Ah, I see you’re back. After listening to the Gospel of El Hanlo to help you decide which movies to watch, you’re returning to soak in my other opinions. Thankfully, 2013 was a year with 12 WHOLE months which means lots of things happened. Specifically, video games happened. In 2013, we saw the end of perhaps the greatest console generation ever. It was the year we bid our fond farewells to our Playstation 3s, Xbox 360s and…Wiis, I guess?
But there was no need to be sad. While nerds were feverishly masturbating over the new gaming technology that the PS4 and Xbox One would bring, developers were busy churning out some of the greatest games of this generation for the current consoles. Join me as I guide your unknowing mind into the land of knowing with my list of the top 5 games of 2013.
5. Tomb Raider
When this game was first revealed, it brought about some controversy from a scene that was showed early on. The scene showed a younger, more innocent Lara Croft and her boobs being attacked by an unsavory character who had the desire to rape her. Everybody was up in arms that they would have an attempted rape scene in a game, and there was probably something about boobs too because man, Lara Croft has a set of boobs on her.
And then the game was released and oh man! It turns out this game isn’t under the genre of “Rape Avoidance Simulator” after all! Tomb Raider is, in fact, a smart, expertly crafted action adventure game that brings together some of the best tropes of the genre while making them seem fresh.
I will be honest, I was skeptical of this game at first. When I heard the name Tomb Raider, I wasn’t exactly thinking, “Oh sweet! A game in a series that hasn’t been fun since, literally, 1997! Yes, please, give me some of that!”
But the developers, Crystal Dynamics, knew what made those first two Tomb Raider games fun. Exploration, puzzle solving, the aforementioned boobs. They took those good things and took out all the bad things from the shitty Tomb Raiders (I would list them, but I don’t want to have to clear my schedule for the next week to do so) and voila! A great game was made.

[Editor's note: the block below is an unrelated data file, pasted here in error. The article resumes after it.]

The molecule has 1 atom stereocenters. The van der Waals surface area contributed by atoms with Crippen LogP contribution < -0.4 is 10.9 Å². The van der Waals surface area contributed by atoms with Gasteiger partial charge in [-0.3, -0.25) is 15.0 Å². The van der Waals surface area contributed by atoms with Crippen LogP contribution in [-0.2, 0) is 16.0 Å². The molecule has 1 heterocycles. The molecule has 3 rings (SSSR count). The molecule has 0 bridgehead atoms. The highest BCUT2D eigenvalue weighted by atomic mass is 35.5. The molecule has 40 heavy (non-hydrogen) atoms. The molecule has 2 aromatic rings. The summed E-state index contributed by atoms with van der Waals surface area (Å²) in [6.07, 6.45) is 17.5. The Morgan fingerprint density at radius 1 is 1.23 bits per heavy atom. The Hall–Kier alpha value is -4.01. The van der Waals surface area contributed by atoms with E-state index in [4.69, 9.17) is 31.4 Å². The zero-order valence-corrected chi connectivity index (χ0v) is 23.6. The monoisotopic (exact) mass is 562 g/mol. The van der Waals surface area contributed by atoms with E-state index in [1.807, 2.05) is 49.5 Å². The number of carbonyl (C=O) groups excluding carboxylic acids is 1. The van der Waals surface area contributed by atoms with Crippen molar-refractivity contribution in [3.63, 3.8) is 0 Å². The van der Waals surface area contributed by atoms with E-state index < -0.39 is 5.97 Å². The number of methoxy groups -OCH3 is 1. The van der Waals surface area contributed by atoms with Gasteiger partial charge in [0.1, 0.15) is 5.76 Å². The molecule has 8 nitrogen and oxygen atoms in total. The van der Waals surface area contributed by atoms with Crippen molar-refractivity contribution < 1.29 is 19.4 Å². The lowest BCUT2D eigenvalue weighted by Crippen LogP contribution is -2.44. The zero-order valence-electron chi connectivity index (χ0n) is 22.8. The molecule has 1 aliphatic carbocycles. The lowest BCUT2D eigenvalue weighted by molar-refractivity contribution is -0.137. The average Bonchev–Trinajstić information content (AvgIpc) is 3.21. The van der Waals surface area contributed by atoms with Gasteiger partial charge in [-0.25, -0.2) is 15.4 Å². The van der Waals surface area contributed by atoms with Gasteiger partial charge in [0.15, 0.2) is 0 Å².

If I had to describe Tomb Raider, I would say that the Uncharted series went over to the Batman: Arkham games’ house, they both got a little tipsy, Uncharted made a move on the Batman: Arkham games, they had sex, and nine months later, Tomb Raider is the handsome little baby that popped out. It takes queues from its father Uncharted (lots of exploring and platforming, mixed with tightly scripted action set pieces) and it takes queues from its second father, Batman: Arkham games (semi free roaming environments that beg to be re-explored after obtaining new gadgets, stealth sequences). The end result is the best baby since my parents got together and created me.
The game’s story is nothing special. Lara is on an expedition, her and her crew crash on an island where lots of weird shit is happening, Lara kills some wolves, more weird shit happens, and Lara finds herself fighting for her life to escape the island. The story is perhaps the weakest part of the game, particuarly the characters. The characters are defined not by complex motivations and interesting backstories, but their accents. When you tell someone your favorite character, they ask you why you like them, and you reply, “Because he was Scottish”, you know that your writing may be a little sub par.